Dear Africa friends,
22 national parks and 32 nature reserves are now located in Kenya. Besides bathing tourism, these are one of the main reasons why visitors travel to Kenya. There are fantastic landscapes and huge herds of wild animals to be seen.
But what makes the individual parks so special? We have collected some facts for you which you may not have known yet:
Nairobi National Park
Kenya’s oldest national park is located just outside Nairobi. This is the only one in the world that is set up in a city.
Apart from elephants, it is home to all the animals of the Big Five – it is particularly known for its high number of black rhinoceroses.
Samburu National Reserve
Although the Samburu National Reserve is unknown and relatively small, it is very species-rich. The special thing about the park is not the Big Five that live there, but animal species that you can’t see anywhere else.
There live giraffes with cognac-coloured fur, which seems to be covered by a white spider’s web. They carry the name web-giraffes and occur only in the north of Kenya. A further representative is the giraffe-gazelle, that owes its name to the extremely long neck. And also the rare Gravy Zebra is resident there, the biggest, nowadays living zebra.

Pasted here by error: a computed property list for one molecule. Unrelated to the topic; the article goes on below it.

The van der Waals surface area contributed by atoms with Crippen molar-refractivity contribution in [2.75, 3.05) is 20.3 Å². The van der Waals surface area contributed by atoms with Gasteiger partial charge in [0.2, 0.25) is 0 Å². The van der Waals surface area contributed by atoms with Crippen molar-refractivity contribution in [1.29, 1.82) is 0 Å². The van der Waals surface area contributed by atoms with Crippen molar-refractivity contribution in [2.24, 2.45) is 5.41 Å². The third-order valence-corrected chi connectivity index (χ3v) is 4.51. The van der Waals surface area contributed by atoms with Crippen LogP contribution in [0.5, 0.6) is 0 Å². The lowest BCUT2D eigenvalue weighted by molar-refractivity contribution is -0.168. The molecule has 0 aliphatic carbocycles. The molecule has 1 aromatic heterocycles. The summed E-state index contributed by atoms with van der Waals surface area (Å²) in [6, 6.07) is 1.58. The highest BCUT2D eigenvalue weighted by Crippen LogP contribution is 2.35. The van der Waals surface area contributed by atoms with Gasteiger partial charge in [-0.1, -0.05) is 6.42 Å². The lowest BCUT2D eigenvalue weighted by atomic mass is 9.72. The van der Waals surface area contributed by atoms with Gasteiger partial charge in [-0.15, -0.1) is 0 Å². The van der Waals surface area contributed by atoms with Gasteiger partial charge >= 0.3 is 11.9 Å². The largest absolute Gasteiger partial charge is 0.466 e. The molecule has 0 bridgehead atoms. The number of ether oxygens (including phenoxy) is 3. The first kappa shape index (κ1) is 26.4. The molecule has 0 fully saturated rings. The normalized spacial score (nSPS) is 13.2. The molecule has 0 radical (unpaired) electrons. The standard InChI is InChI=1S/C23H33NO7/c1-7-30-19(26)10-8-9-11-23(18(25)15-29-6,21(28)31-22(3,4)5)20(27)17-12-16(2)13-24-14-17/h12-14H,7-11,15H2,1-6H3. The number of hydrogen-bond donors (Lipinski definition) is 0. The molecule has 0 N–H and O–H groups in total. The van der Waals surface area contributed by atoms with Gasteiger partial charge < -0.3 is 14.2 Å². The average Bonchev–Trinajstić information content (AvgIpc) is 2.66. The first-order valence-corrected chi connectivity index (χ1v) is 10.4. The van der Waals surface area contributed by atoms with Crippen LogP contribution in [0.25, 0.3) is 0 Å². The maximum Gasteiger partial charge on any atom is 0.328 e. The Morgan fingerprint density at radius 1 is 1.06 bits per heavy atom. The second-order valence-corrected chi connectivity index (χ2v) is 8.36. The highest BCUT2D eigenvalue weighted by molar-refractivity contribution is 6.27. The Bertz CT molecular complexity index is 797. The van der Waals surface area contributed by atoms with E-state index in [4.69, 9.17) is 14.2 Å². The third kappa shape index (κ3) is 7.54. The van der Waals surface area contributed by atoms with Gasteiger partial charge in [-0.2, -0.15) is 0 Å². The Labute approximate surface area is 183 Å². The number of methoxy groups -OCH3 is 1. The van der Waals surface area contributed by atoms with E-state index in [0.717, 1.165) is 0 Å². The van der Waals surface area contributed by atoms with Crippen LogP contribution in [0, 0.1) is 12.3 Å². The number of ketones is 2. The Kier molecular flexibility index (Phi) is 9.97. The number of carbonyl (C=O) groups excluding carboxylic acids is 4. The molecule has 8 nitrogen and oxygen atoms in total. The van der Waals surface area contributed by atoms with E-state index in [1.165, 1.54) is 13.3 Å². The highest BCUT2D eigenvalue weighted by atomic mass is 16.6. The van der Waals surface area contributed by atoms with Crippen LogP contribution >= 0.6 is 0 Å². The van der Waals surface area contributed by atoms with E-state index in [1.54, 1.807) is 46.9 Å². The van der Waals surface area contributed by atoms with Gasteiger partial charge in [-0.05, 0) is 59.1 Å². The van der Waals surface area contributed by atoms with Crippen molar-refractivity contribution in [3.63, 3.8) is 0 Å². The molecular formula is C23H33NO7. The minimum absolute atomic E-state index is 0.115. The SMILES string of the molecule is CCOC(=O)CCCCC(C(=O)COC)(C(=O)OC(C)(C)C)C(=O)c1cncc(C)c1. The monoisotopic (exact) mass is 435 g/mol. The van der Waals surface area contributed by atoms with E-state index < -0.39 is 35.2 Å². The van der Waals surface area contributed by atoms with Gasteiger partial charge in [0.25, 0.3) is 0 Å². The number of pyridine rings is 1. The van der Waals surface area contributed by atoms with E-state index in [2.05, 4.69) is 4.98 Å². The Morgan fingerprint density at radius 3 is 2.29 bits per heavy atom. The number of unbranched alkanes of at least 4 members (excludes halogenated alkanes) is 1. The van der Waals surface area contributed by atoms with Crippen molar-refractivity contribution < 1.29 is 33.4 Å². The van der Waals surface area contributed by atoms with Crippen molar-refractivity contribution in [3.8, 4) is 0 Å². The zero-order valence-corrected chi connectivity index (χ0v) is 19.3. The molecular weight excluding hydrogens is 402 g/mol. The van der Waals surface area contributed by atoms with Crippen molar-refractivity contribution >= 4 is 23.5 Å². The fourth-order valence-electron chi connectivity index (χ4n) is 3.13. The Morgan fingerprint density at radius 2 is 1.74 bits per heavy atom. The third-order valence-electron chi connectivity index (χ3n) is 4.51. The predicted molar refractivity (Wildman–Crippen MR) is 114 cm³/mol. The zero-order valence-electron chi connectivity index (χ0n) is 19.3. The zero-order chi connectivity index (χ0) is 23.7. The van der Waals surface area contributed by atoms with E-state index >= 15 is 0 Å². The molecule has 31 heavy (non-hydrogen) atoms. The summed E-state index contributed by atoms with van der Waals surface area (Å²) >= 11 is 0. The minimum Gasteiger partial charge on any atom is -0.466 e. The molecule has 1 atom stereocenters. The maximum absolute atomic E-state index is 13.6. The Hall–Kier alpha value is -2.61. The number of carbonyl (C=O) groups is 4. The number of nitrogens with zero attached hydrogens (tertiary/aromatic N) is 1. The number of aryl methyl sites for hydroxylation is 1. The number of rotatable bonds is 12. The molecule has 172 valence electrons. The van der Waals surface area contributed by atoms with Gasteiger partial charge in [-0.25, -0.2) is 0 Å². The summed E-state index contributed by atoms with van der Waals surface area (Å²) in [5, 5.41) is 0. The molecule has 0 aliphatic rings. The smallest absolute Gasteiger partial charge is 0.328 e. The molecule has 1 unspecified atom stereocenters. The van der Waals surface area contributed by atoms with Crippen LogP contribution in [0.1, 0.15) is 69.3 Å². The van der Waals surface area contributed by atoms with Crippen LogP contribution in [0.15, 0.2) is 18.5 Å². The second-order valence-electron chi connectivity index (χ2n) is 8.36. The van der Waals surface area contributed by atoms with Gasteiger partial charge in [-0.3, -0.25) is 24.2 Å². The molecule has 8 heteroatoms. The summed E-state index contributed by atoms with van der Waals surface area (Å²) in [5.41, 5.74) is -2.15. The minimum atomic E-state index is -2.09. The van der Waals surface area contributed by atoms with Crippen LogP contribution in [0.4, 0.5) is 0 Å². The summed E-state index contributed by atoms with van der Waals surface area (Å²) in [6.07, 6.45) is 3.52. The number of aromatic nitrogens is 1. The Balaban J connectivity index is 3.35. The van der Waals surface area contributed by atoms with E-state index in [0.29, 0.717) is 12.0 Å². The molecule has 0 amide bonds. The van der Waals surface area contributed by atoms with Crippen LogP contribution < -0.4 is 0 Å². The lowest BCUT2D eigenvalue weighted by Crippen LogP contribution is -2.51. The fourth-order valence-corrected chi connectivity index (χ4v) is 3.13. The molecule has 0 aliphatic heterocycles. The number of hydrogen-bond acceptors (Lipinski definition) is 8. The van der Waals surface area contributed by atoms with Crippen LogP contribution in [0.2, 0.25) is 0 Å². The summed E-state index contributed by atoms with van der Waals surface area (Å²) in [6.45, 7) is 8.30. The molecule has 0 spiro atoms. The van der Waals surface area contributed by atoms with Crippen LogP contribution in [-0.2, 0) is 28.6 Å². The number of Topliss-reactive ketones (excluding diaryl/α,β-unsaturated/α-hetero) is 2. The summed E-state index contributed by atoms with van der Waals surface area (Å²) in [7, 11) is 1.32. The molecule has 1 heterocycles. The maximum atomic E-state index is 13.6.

Already known? During a stay there, the British heir to the throne Prince William proposed marriage to his long-time girlfriend Kate Middleton. But the sanctuary should also be worthwhile if you don’t want to propose, but simply want to enjoy the fantastic animal world.
The park is located in Nanyuki. It is home to many wild animals, but the orphaned chimpanzees are a special feature. They originate from the Jane Goodall Institute in Burundi, but were evacuated there when the civil war broke out in Rwanda in 1994.
Lake Nakuru National Park
When you stand in front of the lake, you literally see everything through pink glasses. Over 2 million flamingos stretch out in front of you and cover the lake with a fluffy pink blanket – a unique sight!
Lake Bogoria National Park
Lake Bogoria is a saline, alkaline lake, known for its huge geyser concentration. Numerous hot springs and geysers on the shores of the lake testify to volcanic activity in this region of the Great Rift Valley. The (so far known) 18 geysers spit their fountains up to 5 meters high.
Amboseli National Park
Last but not least, unfortunately a rather sad fact: The park is known for its huge elephant herds – did you know that the gentle pachyderms mourn the loss of an animal from their herd? Often they return to the scene of the accident for days on end to hold a kind of wake.
We hope you enjoyed our facts! If you still have funny, exciting or perhaps sad facts about the national parks, please let us know.
Your Lea Reitz